A Chicago man was arrested for shipping marijuana through the United Parcel Service — for the second time in five years.
Ryan Bailey, 32, didn’t learn the first time that the chances of getting away with shipping marijuana through the United Postal Service is pretty slim. He was recently arrested again after accepting and opening a package sent through UPS that contained marijuana.
The Chicago Sun-Times reports that UPS reported the package to the Chicago Police Department after noticing a strong odor of marijuana coming from the package, which was addressed to a cell phone store in Chicago. The return address on the package was for a fake shipping company in Aurora, CO.
There were about seven pounds of marijuana in the package.
According to CBS, Bailey was among the first wave of hopeful entrepreneurs to move to Colorado to work in the medical marijuana industry. Bailey’s run-ins with the police began here, after he was charged with growing more than the permitted 30 plants. His warehouse was raided of 670 plants. Bailey was acquitted in that case.
In 2010, Bailey was arrested for being in possession of roughly 40 pounds of marijuana, which was valued at around $300,000. The 40 pounds of marijuana was also shipped through UPS.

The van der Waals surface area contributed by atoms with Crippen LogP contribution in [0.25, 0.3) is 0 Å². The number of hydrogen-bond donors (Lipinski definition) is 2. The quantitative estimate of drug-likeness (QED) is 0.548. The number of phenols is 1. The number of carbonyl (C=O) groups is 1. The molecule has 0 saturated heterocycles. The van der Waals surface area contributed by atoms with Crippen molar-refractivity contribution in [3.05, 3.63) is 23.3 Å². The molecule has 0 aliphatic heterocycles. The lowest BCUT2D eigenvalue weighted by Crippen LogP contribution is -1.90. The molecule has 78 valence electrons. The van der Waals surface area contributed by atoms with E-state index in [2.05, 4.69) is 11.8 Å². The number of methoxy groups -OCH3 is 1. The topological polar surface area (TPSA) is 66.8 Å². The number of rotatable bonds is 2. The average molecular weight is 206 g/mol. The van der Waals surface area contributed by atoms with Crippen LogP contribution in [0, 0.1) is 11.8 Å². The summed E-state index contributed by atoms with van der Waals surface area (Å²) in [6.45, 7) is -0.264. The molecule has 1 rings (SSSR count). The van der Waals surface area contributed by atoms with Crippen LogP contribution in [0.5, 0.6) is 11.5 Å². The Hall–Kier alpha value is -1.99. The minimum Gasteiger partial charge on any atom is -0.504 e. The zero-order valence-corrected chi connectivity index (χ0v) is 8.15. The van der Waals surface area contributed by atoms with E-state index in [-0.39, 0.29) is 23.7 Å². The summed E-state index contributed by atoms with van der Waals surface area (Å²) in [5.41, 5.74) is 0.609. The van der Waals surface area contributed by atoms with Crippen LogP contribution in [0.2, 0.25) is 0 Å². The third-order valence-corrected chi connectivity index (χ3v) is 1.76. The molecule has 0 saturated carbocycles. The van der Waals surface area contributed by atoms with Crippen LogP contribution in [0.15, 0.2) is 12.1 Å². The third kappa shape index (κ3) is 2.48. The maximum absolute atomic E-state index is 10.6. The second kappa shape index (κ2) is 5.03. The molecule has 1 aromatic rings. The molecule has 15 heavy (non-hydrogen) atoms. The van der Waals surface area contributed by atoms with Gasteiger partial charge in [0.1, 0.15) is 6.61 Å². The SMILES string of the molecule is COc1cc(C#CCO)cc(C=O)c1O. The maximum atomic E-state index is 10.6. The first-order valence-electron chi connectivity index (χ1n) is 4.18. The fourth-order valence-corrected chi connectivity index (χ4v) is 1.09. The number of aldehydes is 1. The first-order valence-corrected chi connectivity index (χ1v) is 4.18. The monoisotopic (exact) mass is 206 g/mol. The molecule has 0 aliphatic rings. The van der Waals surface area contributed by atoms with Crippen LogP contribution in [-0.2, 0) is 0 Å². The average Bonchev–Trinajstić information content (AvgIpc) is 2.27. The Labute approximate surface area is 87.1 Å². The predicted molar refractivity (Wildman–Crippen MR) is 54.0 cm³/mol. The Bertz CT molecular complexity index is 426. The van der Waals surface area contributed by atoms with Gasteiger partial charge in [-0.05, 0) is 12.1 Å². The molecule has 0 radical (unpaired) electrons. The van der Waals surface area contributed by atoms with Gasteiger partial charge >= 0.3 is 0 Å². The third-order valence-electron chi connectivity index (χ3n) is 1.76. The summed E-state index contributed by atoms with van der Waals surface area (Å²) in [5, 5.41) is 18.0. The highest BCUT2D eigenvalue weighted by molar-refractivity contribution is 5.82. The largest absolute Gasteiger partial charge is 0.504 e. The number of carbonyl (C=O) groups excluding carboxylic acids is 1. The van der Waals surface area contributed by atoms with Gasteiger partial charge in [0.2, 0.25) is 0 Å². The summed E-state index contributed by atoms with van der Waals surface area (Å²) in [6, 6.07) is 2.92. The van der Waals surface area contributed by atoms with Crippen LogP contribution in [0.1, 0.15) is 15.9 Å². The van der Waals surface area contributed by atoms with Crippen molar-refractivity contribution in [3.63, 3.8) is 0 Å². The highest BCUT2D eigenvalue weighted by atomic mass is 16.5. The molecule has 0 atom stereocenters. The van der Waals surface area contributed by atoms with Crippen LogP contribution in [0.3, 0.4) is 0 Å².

“It is absolutely illegal to ship drugs of any kind, including legalized marijuana, via the US Postal Service, FedEx and UPS,” states Chris Franzen, Director of Logistics, Broussard Logistics. “That doesn’t mean people don’t try it though; according to official U.S. Postal Inspection Service statistics, inspectors seized more than 46,000 pounds of illegal drugs and $20.7 million in drug-trafficking proceeds in the mail last year. The shipper can face charges both in the state from which it is shipped, as well as in the state it was to be delivered. The technology to identify packages carrying drugs is getting more advanced every day, and the punishment is getting harsher. Legalization in states, has accelerated the need for both of these–so the risk gets higher everyday.”
Two years later, Bailey was arrested for the possession of marijuana and was on parole when the most recent arrest occurred. His upcoming hearing for the new charges is on May 12.
Bailey chalks his arrests up to bad luck.
“Some people in the industry have gotten lucky,” Bailey told the Times. “Other guys like me have gotten caught in the system.”